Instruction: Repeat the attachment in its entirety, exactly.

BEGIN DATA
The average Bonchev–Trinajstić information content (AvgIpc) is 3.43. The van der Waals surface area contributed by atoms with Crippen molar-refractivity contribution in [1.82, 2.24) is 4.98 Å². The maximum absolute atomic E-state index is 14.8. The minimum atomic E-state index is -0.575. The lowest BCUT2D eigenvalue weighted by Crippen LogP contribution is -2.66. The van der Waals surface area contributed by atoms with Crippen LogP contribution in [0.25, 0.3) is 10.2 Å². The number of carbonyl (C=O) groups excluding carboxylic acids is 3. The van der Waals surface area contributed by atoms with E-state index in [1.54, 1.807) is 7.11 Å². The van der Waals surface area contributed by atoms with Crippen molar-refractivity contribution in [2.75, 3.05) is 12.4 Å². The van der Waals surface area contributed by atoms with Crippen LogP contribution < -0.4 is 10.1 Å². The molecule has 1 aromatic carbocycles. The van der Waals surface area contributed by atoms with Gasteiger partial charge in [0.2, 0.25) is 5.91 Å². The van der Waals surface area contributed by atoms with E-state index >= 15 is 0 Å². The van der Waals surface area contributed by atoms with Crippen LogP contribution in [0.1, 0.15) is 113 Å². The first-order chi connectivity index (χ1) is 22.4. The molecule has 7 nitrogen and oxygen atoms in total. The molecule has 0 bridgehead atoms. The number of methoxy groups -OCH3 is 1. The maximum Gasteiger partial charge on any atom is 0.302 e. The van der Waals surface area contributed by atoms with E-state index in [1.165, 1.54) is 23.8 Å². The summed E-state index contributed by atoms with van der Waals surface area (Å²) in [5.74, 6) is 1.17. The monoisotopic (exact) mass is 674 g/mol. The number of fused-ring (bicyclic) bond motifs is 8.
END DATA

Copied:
The average Bonchev–Trinajstić information content (AvgIpc) is 3.43. The van der Waals surface area contributed by atoms with Crippen molar-refractivity contribution in [1.82, 2.24) is 4.98 Å². The maximum absolute atomic E-state index is 14.8. The minimum atomic E-state index is -0.575. The lowest BCUT2D eigenvalue weighted by Crippen LogP contribution is -2.66. The van der Waals surface area contributed by atoms with Crippen LogP contribution in [0.25, 0.3) is 10.2 Å². The number of carbonyl (C=O) groups excluding carboxylic acids is 3. The van der Waals surface area contributed by atoms with E-state index in [1.54, 1.807) is 7.11 Å². The van der Waals surface area contributed by atoms with Crippen molar-refractivity contribution in [2.75, 3.05) is 12.4 Å². The van der Waals surface area contributed by atoms with Crippen LogP contribution < -0.4 is 10.1 Å². The molecule has 1 aromatic carbocycles. The van der Waals surface area contributed by atoms with Gasteiger partial charge in [0.2, 0.25) is 5.91 Å². The van der Waals surface area contributed by atoms with E-state index >= 15 is 0 Å². The van der Waals surface area contributed by atoms with Crippen LogP contribution in [0.1, 0.15) is 113 Å². The first-order chi connectivity index (χ1) is 22.4. The molecule has 7 nitrogen and oxygen atoms in total. The molecule has 0 bridgehead atoms. The number of methoxy groups -OCH3 is 1. The maximum Gasteiger partial charge on any atom is 0.302 e. The van der Waals surface area contributed by atoms with E-state index in [1.165, 1.54) is 23.8 Å². The summed E-state index contributed by atoms with van der Waals surface area (Å²) in [5.74, 6) is 1.17. The monoisotopic (exact) mass is 674 g/mol. The number of fused-ring (bicyclic) bond motifs is 8.